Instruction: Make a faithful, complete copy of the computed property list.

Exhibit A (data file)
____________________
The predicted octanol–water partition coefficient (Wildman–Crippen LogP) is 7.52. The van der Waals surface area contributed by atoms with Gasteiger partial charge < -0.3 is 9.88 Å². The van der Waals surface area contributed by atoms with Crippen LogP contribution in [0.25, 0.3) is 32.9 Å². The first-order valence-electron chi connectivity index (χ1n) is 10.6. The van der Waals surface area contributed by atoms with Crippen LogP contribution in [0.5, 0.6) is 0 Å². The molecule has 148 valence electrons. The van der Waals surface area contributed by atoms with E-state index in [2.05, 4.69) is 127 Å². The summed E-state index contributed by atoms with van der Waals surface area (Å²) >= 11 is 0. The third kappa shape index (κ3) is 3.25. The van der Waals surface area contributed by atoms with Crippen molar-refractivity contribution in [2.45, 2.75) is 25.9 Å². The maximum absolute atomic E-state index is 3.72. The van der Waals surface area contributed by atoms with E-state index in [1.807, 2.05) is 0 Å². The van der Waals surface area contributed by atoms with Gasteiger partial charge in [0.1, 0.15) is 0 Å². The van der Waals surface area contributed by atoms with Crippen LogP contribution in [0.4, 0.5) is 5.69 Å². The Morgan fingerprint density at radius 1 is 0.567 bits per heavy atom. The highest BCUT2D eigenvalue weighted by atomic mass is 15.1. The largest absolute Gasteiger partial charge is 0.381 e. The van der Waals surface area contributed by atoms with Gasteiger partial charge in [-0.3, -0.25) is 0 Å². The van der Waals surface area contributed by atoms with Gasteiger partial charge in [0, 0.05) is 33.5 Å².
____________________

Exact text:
The predicted octanol–water partition coefficient (Wildman–Crippen LogP) is 7.52. The van der Waals surface area contributed by atoms with Gasteiger partial charge < -0.3 is 9.88 Å². The van der Waals surface area contributed by atoms with Crippen LogP contribution in [0.25, 0.3) is 32.9 Å². The first-order valence-electron chi connectivity index (χ1n) is 10.6. The van der Waals surface area contributed by atoms with Crippen LogP contribution in [0.5, 0.6) is 0 Å². The molecule has 148 valence electrons. The van der Waals surface area contributed by atoms with E-state index in [2.05, 4.69) is 127 Å². The summed E-state index contributed by atoms with van der Waals surface area (Å²) >= 11 is 0. The third kappa shape index (κ3) is 3.25. The van der Waals surface area contributed by atoms with Crippen molar-refractivity contribution in [2.45, 2.75) is 25.9 Å². The maximum absolute atomic E-state index is 3.72. The van der Waals surface area contributed by atoms with E-state index in [1.807, 2.05) is 0 Å². The van der Waals surface area contributed by atoms with Gasteiger partial charge in [0.1, 0.15) is 0 Å². The van der Waals surface area contributed by atoms with Crippen LogP contribution in [0.4, 0.5) is 5.69 Å². The Morgan fingerprint density at radius 1 is 0.567 bits per heavy atom. The highest BCUT2D eigenvalue weighted by atomic mass is 15.1. The largest absolute Gasteiger partial charge is 0.381 e. The van der Waals surface area contributed by atoms with Gasteiger partial charge in [-0.3, -0.25) is 0 Å². The van der Waals surface area contributed by atoms with Gasteiger partial charge in [0, 0.05) is 33.5 Å².